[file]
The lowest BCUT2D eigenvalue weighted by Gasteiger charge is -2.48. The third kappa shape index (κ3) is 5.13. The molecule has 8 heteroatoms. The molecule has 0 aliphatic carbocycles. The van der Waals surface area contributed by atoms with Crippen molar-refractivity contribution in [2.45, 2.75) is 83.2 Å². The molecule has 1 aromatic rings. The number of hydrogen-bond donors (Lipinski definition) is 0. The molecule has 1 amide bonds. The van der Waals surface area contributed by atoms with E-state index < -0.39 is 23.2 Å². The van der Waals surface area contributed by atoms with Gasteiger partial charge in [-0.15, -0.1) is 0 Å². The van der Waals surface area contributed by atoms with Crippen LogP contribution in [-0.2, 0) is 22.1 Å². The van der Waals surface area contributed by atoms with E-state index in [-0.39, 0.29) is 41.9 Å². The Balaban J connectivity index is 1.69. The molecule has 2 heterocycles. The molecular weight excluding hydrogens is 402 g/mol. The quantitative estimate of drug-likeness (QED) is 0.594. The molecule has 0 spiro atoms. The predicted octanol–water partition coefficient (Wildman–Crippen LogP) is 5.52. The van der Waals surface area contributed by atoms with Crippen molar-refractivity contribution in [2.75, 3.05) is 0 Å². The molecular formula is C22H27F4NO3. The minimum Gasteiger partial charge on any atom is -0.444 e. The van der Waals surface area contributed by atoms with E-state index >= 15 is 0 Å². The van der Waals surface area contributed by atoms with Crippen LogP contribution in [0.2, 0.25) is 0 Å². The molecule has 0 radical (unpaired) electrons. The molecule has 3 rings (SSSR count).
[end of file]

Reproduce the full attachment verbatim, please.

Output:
The lowest BCUT2D eigenvalue weighted by Gasteiger charge is -2.48. The third kappa shape index (κ3) is 5.13. The molecule has 8 heteroatoms. The molecule has 0 aliphatic carbocycles. The van der Waals surface area contributed by atoms with Crippen molar-refractivity contribution in [2.45, 2.75) is 83.2 Å². The molecule has 1 aromatic rings. The number of hydrogen-bond donors (Lipinski definition) is 0. The molecule has 1 amide bonds. The van der Waals surface area contributed by atoms with E-state index < -0.39 is 23.2 Å². The van der Waals surface area contributed by atoms with Gasteiger partial charge in [-0.15, -0.1) is 0 Å². The van der Waals surface area contributed by atoms with Crippen LogP contribution in [-0.2, 0) is 22.1 Å². The van der Waals surface area contributed by atoms with E-state index in [-0.39, 0.29) is 41.9 Å². The Balaban J connectivity index is 1.69. The molecule has 2 heterocycles. The molecular weight excluding hydrogens is 402 g/mol. The quantitative estimate of drug-likeness (QED) is 0.594. The molecule has 0 spiro atoms. The predicted octanol–water partition coefficient (Wildman–Crippen LogP) is 5.52. The van der Waals surface area contributed by atoms with Crippen molar-refractivity contribution in [2.75, 3.05) is 0 Å². The molecular formula is C22H27F4NO3. The minimum Gasteiger partial charge on any atom is -0.444 e. The van der Waals surface area contributed by atoms with E-state index >= 15 is 0 Å². The van der Waals surface area contributed by atoms with Crippen LogP contribution in [0.2, 0.25) is 0 Å². The molecule has 0 radical (unpaired) electrons. The molecule has 3 rings (SSSR count).